Others have suggested the same. Morgan et al.  retrospectively studied a series of primary TKRs using long-leg radiographs and classified them according to tibiofemoral angle into: a neutral group (4° to 9° anatomic valgus); a valgus group (9.1° and above) and a varus group (3.9° and below). There was no difference in survival among the 3 groups (using Kaplan-Meier analysis) and the authors state “...aseptic failure of a total knee is multifactorial and that coronal tibio-femoral alignment may not be as important a cause of failure as originally thought.”
Matziolis et al.  in 2010 retrospectively reviewed a cohort of 218 patients and identified the most varus malaligned TKRs. They then compared these (30 knees) to a control group matched for implant, age and sex from the rest of the cohort for radiological signs of loosening and clinical outcome (Knee Society Score (KSS), Western Ontario and McMaster Universities Arthritis Index (WOMAC), the Short Form-36 (SF-36); active and passive range of motion of knees). They found no evidence that varus malalignment led to a worst medium-term clinical or radiological outcome than the neutrally aligned knees.
Ritter et al.  similarly looked at implant survivorship versus:
- Anatomical alignment of each component
- Overall anatomical alignment
- Neutral alignment but both components malposit-ioned (i.e. tibial component placed in malalignment to compensate for malalignment of femoral component)
They found a statistically significant increase in aseptic failure rates in three groups: where the femoral component is aligned in >8° anatomic valgus, a varus tibial component and when one component was placed in malalignment in order to compensate for the malalignment of the other component. Overall varus alignment was not associated with an increase in failure rate.
Magnussen et al.  retrospectively studied 553 primary TKRs performed on patients with pre-operative varus. They found that post-operative lower limb varus malalignment did not produce lower International Knee Society (IKS) scores compared to post-operative neutral or valgus alignment. There was also no significant difference in the revision rate between the post-operative varus and neutral groups, although as the authors point out the revision rate at 4.7 years median follow up was expectedly low and a limitation of the study. They did note that in those with substantial pre-operative varus (more than 10 degrees), residual varus alignment was actually associated with improved IKS scores.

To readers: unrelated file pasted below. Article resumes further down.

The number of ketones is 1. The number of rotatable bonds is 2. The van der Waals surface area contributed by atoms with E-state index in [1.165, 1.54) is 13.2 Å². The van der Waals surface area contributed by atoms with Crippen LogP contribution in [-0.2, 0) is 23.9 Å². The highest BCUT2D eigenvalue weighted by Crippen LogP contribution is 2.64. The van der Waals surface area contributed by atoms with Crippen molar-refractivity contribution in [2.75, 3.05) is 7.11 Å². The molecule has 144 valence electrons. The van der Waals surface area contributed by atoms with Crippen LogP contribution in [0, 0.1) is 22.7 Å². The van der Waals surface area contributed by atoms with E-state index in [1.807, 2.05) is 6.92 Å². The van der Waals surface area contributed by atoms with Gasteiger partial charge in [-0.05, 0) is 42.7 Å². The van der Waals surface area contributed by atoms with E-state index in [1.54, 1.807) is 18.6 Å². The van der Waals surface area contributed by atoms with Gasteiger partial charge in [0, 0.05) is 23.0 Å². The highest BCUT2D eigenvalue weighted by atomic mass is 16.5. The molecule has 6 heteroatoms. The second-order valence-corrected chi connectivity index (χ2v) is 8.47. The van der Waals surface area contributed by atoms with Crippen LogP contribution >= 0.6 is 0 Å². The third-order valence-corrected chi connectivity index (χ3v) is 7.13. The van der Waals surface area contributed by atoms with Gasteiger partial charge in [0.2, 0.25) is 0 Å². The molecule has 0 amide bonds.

IS VARUS ALIGNMENT GOOD?
Belleman et al.  studied 250 asymptomatic adults between the ages of 20 and 27 years and found an incidence of constitutional mechanical varus alignment (more than or equal to 3 degrees) in 32% of men and 17% of women. They found a relationship between varus knees and heavy sports activity (postulating the Hueter-Volkmann principle as a causal mechanism). They point out that there is likely a significant proportion of the normal population with varus lower limb alignment. These patients with so-called ‘‘constitutional varus’’ have been like that since early adulthood and correcting them to neutral mechanical alignment with a TKR may in fact be undesirable and would likely require a significant degree of medial soft tissue release.
Echoff et al.  provided further evidence in anatomic variation in lower limb alignment. They looked at 180 normal, asymptomatic knees using a CT scanogram and showed large deviations from a neutral mechanical axis, with nearly 45% of those in varus and almost 29% of those in valgus deviating by more than 3 degrees from neutral.